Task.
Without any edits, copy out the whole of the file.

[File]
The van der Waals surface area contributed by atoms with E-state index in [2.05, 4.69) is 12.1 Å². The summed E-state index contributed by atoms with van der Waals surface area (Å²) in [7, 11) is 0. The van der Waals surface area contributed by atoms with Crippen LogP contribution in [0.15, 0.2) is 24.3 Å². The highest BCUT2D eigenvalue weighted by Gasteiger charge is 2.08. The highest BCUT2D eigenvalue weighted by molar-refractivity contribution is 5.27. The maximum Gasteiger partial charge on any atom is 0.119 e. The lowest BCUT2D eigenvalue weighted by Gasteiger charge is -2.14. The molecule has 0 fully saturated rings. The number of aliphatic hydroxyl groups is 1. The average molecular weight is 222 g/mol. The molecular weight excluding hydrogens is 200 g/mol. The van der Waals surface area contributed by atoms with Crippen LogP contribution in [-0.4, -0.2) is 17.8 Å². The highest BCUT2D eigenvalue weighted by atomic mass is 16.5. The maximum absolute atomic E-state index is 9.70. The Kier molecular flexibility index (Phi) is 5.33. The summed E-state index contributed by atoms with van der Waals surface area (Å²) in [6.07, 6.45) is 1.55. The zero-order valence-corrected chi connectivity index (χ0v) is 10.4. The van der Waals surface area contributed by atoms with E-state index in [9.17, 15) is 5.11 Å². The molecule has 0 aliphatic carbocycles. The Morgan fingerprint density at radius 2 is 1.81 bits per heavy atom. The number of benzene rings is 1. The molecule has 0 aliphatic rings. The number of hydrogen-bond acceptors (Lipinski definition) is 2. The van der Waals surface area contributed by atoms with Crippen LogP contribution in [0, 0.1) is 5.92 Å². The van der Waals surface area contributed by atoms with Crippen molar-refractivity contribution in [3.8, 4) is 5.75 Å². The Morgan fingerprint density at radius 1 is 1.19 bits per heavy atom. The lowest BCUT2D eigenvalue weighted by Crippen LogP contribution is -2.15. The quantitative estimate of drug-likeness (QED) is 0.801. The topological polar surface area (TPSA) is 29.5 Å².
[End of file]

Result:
The van der Waals surface area contributed by atoms with E-state index in [2.05, 4.69) is 12.1 Å². The summed E-state index contributed by atoms with van der Waals surface area (Å²) in [7, 11) is 0. The van der Waals surface area contributed by atoms with Crippen LogP contribution in [0.15, 0.2) is 24.3 Å². The highest BCUT2D eigenvalue weighted by Gasteiger charge is 2.08. The highest BCUT2D eigenvalue weighted by molar-refractivity contribution is 5.27. The maximum Gasteiger partial charge on any atom is 0.119 e. The lowest BCUT2D eigenvalue weighted by Gasteiger charge is -2.14. The molecule has 0 fully saturated rings. The number of aliphatic hydroxyl groups is 1. The average molecular weight is 222 g/mol. The molecular weight excluding hydrogens is 200 g/mol. The van der Waals surface area contributed by atoms with Crippen LogP contribution in [-0.4, -0.2) is 17.8 Å². The highest BCUT2D eigenvalue weighted by atomic mass is 16.5. The maximum absolute atomic E-state index is 9.70. The Kier molecular flexibility index (Phi) is 5.33. The summed E-state index contributed by atoms with van der Waals surface area (Å²) in [6.07, 6.45) is 1.55. The zero-order valence-corrected chi connectivity index (χ0v) is 10.4. The van der Waals surface area contributed by atoms with E-state index in [9.17, 15) is 5.11 Å². The molecule has 0 aliphatic carbocycles. The Morgan fingerprint density at radius 2 is 1.81 bits per heavy atom. The number of benzene rings is 1. The molecule has 0 aliphatic rings. The number of hydrogen-bond acceptors (Lipinski definition) is 2. The van der Waals surface area contributed by atoms with Crippen LogP contribution in [0, 0.1) is 5.92 Å². The van der Waals surface area contributed by atoms with Crippen molar-refractivity contribution in [3.8, 4) is 5.75 Å². The Morgan fingerprint density at radius 1 is 1.19 bits per heavy atom. The lowest BCUT2D eigenvalue weighted by Crippen LogP contribution is -2.15. The quantitative estimate of drug-likeness (QED) is 0.801. The topological polar surface area (TPSA) is 29.5 Å².